Because of what I described above, I find it conflicting to pull kids out class to work with them as their counselor. Since they are only there twice per week, if they miss 15-20 minutes of class, that's a large chunk of their physical time at school. I don't like this.
The students seem much more chill after a week. At the same time, they have really only been to school three times instead of seven if things were normal. I am concerned this may be due to the fact that it is now harder to hide/blend in with such fewer numbers in the classroom. Maybe the honeymoon phase will just take longer, but from the bus to the cafeteria to the hallways, the kids were super laid back and much more calmer than usual. Maybe because they have a mask on their face all day? 😏
Whew! It feels good to get all this out. So when people have asked me, "How's it going at school?" all of the above has been in my head.
When I stop and notice how I am actually feeling, the following come to mind:
CHAOTIC: Things felt chaotic more administratively. We were creating processes for things that constantly were changing. It became overwhelmingly challenging to maintain. This subsided as the first week came to a close. However, we haven't started to even think about the rest of the year.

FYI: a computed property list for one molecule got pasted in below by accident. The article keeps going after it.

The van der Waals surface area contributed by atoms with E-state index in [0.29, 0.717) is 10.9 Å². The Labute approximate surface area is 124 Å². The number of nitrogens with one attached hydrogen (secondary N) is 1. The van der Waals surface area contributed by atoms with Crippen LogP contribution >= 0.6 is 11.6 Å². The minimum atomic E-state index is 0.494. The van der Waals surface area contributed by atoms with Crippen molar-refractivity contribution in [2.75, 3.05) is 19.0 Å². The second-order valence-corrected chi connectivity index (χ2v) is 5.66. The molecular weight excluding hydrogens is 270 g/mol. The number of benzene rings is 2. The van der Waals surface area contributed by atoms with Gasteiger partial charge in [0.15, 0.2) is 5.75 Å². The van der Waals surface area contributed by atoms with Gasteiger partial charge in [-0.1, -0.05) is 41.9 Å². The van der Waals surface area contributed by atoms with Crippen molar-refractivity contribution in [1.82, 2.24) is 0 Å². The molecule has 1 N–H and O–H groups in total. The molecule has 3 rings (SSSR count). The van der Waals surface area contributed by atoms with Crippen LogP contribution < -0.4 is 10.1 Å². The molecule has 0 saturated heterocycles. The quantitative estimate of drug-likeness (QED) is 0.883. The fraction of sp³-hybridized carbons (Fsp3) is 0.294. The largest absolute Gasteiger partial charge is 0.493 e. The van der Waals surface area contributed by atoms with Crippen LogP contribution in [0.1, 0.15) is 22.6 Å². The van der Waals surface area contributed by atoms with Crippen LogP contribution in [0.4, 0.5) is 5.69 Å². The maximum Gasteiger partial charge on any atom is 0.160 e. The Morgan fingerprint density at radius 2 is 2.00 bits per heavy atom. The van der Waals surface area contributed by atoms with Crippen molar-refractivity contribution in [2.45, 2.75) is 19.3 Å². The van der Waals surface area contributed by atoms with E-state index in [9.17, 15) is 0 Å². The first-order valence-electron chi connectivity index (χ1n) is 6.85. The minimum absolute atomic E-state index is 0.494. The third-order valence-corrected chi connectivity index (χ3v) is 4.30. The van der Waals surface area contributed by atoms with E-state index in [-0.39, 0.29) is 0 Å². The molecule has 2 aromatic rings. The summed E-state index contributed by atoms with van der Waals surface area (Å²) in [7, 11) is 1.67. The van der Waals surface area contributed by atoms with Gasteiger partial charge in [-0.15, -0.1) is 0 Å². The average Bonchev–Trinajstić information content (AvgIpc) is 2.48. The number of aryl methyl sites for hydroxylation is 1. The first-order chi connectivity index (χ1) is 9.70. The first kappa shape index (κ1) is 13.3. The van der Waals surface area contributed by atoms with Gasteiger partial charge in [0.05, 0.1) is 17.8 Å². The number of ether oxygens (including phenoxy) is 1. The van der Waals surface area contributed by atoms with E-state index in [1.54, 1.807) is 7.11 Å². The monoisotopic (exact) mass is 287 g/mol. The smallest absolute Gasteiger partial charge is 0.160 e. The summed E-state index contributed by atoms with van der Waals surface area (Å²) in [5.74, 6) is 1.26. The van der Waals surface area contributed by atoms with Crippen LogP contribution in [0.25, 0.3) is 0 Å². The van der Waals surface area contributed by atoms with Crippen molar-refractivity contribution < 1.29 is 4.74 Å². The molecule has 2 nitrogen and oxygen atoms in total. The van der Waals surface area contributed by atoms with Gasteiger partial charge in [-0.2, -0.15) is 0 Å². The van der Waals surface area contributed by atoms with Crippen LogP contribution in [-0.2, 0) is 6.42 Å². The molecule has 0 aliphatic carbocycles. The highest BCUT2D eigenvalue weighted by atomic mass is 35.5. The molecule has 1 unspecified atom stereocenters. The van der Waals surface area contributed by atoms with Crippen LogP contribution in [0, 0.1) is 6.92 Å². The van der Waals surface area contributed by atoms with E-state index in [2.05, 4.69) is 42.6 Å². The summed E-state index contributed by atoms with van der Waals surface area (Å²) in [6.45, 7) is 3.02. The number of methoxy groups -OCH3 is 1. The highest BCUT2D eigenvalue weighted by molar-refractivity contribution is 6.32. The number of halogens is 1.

FRUSTRATION: School is a place of consistency and routines. This was all flipped on its head and turned inside out. It was frustrating to see what this is doing to our kids. I'm afraid we won't know the impact of all this for some time.
FEAR & ANXIOUSNESS: Not of the virus, but of the fact that this may be the way we educate for the entire year. What will be the impact on our kids? While mindfulness teaches us to hone in on "the now," I found my "future brain" visiting a lot. What if...
EXHAUSTION: The first week felt like a month. It was just a lot.
OK...I feel so much better getting all this out.
May you be safe.
May you be kind.
May you be patient.
May you be hopeful.
In the meantime, it's times like this that create memories like non other. This is me and my friend Danny. He's my old neighbor, and I can’t believe he is in middle school. He is a huge superhero fan and has a sick mask.